Although the rock is designed to be delivered by players grasping the handle as they slide down the ice, a special “delivery stick” may be used by players incapable of delivering the rock in this fashion. Such a stick is designed to attach to the handle so that it can be released without requiring the player to place a hand on the handle in a crouched position. This allows the game to be played by handicapped players, as well as those unable to crouch comfortably. According to the Canadian Curling Association Rules of Curling, “The use of a curling aid commonly referred to as a “delivery stick” which enables the player to deliver a stone without placing a hand on the handle is considered acceptable.”

A special handle has recently been developed for high-level tournament play, which integrates electronics to ensure a rock is released before it crosses the hog line. The handle is coated in metallic paint; the circuitry detects the relative charge of the thrower’s hand contact to determine if they are still in contact, and a linear field is established at the hog line to indicate its location to the internal sensor. Lights at the base of the handle indicate whether contact was sustained past the line or not.

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Where or What do you play on?

The curling arena is a sheet of ice 146 feet (45.5 m) long by 14 feet 2 inches (4.32 m) wide, and is carefully prepared to be absolutely level and to allow the “rocks”, as the polished grante stones are called, to glide with as little friction as possible. A key part of the preparation is the spraying of fine water droplets on the ice to create what is called pebble. The pebble creates friction with the bottom of the stone. As the bottom catches on the pebble, it turns to the inside or outside, causing the stones path to ‘curl’. The curling action of rocks changes during a game as the pebble evens out from wear.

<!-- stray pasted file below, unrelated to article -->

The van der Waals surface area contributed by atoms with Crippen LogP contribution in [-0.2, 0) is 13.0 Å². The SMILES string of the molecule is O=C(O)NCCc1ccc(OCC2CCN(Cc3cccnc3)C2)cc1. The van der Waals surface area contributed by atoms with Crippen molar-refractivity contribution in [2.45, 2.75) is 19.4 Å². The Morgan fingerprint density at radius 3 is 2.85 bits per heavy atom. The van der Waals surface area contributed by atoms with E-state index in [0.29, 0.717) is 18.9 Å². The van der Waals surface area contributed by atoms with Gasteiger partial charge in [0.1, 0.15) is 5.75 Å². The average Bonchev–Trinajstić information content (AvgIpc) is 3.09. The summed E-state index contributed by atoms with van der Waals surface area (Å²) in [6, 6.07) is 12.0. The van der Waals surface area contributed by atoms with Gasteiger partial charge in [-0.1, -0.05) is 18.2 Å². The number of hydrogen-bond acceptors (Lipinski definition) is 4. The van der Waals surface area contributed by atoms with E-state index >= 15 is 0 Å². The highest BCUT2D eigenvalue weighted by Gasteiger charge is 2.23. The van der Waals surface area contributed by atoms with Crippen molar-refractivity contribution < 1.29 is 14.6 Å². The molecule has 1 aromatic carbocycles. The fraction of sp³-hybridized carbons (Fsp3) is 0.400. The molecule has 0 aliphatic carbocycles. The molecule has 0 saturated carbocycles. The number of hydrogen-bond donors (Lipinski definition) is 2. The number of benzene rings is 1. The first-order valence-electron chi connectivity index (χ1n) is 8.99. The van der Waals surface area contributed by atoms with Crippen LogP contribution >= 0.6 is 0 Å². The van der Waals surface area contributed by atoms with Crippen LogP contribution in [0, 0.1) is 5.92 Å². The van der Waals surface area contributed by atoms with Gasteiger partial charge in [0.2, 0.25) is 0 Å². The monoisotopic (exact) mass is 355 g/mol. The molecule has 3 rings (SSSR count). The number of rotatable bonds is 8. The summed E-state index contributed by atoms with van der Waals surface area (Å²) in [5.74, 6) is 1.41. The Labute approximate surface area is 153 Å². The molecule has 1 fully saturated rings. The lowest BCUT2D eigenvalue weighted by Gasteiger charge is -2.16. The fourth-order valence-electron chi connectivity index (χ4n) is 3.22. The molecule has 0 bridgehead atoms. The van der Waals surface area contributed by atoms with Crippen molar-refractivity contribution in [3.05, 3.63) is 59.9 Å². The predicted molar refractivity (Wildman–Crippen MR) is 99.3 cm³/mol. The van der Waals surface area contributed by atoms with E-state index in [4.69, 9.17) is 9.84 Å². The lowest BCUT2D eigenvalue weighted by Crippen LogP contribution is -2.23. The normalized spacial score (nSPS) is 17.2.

On the rink, a 12 foot (3.7 m) wide set of concentric rings, called the house, is painted near each end of the rink. The centre of the house, marked by the junction of two lines which divide the house into quarters, is known as the pin, tee, or spit. The two lines are the centre line, which is drawn lengthwise down the centre of the sheet, and the tee line, drawn 16 feet (4.9 m) from the backboard and parallel to it. Two other lines, the hoglines, are drawn parallel to each backboard and 37 feet (11.3 m) from it.

Players must push out of the hack ( Photoed Below) with their foot to deliver their stones. Which one they use is determined by whether they are left or right handed.